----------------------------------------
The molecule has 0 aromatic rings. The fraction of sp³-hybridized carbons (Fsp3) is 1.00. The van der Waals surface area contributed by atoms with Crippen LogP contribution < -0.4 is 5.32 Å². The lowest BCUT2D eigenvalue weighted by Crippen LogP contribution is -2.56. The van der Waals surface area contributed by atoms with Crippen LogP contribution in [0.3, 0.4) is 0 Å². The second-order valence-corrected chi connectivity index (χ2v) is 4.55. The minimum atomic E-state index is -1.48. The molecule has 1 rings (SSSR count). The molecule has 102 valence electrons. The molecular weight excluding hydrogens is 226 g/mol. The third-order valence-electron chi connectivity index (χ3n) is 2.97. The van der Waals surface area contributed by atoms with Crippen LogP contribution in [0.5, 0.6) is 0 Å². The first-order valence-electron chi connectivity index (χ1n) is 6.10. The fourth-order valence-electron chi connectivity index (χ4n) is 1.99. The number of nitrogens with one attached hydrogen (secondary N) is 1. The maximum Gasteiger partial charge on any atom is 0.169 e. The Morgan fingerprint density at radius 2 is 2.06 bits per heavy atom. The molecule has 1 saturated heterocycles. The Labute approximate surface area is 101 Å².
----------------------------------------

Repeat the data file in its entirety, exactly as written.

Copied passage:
The molecule has 0 aromatic rings. The fraction of sp³-hybridized carbons (Fsp3) is 1.00. The van der Waals surface area contributed by atoms with Crippen LogP contribution < -0.4 is 5.32 Å². The lowest BCUT2D eigenvalue weighted by Crippen LogP contribution is -2.56. The van der Waals surface area contributed by atoms with Crippen LogP contribution in [0.3, 0.4) is 0 Å². The second-order valence-corrected chi connectivity index (χ2v) is 4.55. The minimum atomic E-state index is -1.48. The molecule has 1 rings (SSSR count). The molecule has 102 valence electrons. The molecular weight excluding hydrogens is 226 g/mol. The third-order valence-electron chi connectivity index (χ3n) is 2.97. The van der Waals surface area contributed by atoms with Crippen LogP contribution in [0.5, 0.6) is 0 Å². The first-order valence-electron chi connectivity index (χ1n) is 6.10. The fourth-order valence-electron chi connectivity index (χ4n) is 1.99. The number of nitrogens with one attached hydrogen (secondary N) is 1. The maximum Gasteiger partial charge on any atom is 0.169 e. The Morgan fingerprint density at radius 2 is 2.06 bits per heavy atom. The molecule has 1 saturated heterocycles. The Labute approximate surface area is 101 Å².